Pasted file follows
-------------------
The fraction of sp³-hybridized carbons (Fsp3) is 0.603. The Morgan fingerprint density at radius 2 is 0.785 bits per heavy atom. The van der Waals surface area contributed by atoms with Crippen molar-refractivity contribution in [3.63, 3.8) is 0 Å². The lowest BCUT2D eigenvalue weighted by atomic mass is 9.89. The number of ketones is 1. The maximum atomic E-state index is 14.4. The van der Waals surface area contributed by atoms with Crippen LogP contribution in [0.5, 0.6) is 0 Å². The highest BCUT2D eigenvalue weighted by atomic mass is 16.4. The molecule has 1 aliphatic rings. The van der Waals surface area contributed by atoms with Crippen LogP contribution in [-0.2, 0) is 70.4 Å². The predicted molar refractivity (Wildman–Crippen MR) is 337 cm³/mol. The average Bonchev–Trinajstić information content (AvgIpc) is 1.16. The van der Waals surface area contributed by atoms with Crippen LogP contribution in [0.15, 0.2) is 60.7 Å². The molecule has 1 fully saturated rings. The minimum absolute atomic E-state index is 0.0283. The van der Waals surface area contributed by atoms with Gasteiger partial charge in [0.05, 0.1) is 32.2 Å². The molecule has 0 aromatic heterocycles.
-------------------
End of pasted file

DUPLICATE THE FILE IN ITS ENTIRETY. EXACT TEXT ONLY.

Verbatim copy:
The fraction of sp³-hybridized carbons (Fsp3) is 0.603. The Morgan fingerprint density at radius 2 is 0.785 bits per heavy atom. The van der Waals surface area contributed by atoms with Crippen molar-refractivity contribution in [3.63, 3.8) is 0 Å². The lowest BCUT2D eigenvalue weighted by atomic mass is 9.89. The number of ketones is 1. The maximum atomic E-state index is 14.4. The van der Waals surface area contributed by atoms with Crippen LogP contribution in [0.5, 0.6) is 0 Å². The highest BCUT2D eigenvalue weighted by atomic mass is 16.4. The molecule has 1 aliphatic rings. The van der Waals surface area contributed by atoms with Crippen LogP contribution in [-0.2, 0) is 70.4 Å². The predicted molar refractivity (Wildman–Crippen MR) is 337 cm³/mol. The average Bonchev–Trinajstić information content (AvgIpc) is 1.16. The van der Waals surface area contributed by atoms with Crippen LogP contribution in [0.15, 0.2) is 60.7 Å². The molecule has 1 fully saturated rings. The minimum absolute atomic E-state index is 0.0283. The van der Waals surface area contributed by atoms with Gasteiger partial charge in [0.05, 0.1) is 32.2 Å². The molecule has 0 aromatic heterocycles.